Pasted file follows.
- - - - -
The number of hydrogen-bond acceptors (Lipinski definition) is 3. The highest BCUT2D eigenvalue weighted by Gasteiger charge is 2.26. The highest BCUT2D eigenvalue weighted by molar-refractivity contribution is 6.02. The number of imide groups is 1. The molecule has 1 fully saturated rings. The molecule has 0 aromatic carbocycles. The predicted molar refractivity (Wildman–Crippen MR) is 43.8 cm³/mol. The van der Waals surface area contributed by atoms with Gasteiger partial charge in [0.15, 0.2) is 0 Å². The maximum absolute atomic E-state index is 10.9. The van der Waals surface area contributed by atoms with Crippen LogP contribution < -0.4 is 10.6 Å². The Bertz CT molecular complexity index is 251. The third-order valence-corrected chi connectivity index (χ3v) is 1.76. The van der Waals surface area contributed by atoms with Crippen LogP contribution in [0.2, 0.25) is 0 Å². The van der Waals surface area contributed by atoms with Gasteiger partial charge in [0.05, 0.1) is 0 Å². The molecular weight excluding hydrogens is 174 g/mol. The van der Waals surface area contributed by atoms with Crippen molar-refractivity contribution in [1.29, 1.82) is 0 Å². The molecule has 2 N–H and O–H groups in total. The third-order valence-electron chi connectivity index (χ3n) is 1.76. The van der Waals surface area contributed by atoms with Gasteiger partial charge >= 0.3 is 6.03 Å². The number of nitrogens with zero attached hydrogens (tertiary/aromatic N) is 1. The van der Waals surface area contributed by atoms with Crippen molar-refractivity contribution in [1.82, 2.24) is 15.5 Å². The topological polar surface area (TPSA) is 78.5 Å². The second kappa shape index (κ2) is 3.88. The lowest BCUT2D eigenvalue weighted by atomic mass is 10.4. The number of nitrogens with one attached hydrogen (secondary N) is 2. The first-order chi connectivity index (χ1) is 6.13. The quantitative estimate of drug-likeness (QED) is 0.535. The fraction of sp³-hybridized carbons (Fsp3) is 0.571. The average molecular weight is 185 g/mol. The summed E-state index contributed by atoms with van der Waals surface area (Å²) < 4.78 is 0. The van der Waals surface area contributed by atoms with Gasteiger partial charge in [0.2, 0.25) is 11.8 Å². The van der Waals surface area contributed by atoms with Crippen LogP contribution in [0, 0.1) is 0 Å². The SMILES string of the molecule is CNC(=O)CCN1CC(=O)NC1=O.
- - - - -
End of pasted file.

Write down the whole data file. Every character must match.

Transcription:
The number of hydrogen-bond acceptors (Lipinski definition) is 3. The highest BCUT2D eigenvalue weighted by Gasteiger charge is 2.26. The highest BCUT2D eigenvalue weighted by molar-refractivity contribution is 6.02. The number of imide groups is 1. The molecule has 1 fully saturated rings. The molecule has 0 aromatic carbocycles. The predicted molar refractivity (Wildman–Crippen MR) is 43.8 cm³/mol. The van der Waals surface area contributed by atoms with Gasteiger partial charge in [0.15, 0.2) is 0 Å². The maximum absolute atomic E-state index is 10.9. The van der Waals surface area contributed by atoms with Crippen LogP contribution < -0.4 is 10.6 Å². The Bertz CT molecular complexity index is 251. The third-order valence-corrected chi connectivity index (χ3v) is 1.76. The van der Waals surface area contributed by atoms with Crippen LogP contribution in [0.2, 0.25) is 0 Å². The van der Waals surface area contributed by atoms with Gasteiger partial charge in [0.05, 0.1) is 0 Å². The molecular weight excluding hydrogens is 174 g/mol. The van der Waals surface area contributed by atoms with Crippen molar-refractivity contribution in [1.29, 1.82) is 0 Å². The molecule has 2 N–H and O–H groups in total. The third-order valence-electron chi connectivity index (χ3n) is 1.76. The van der Waals surface area contributed by atoms with Gasteiger partial charge >= 0.3 is 6.03 Å². The number of nitrogens with zero attached hydrogens (tertiary/aromatic N) is 1. The van der Waals surface area contributed by atoms with Crippen molar-refractivity contribution in [1.82, 2.24) is 15.5 Å². The topological polar surface area (TPSA) is 78.5 Å². The second kappa shape index (κ2) is 3.88. The lowest BCUT2D eigenvalue weighted by atomic mass is 10.4. The number of nitrogens with one attached hydrogen (secondary N) is 2. The first-order chi connectivity index (χ1) is 6.13. The quantitative estimate of drug-likeness (QED) is 0.535. The fraction of sp³-hybridized carbons (Fsp3) is 0.571. The average molecular weight is 185 g/mol. The summed E-state index contributed by atoms with van der Waals surface area (Å²) < 4.78 is 0. The van der Waals surface area contributed by atoms with Gasteiger partial charge in [0.2, 0.25) is 11.8 Å². The van der Waals surface area contributed by atoms with Crippen LogP contribution in [0, 0.1) is 0 Å². The SMILES string of the molecule is CNC(=O)CCN1CC(=O)NC1=O.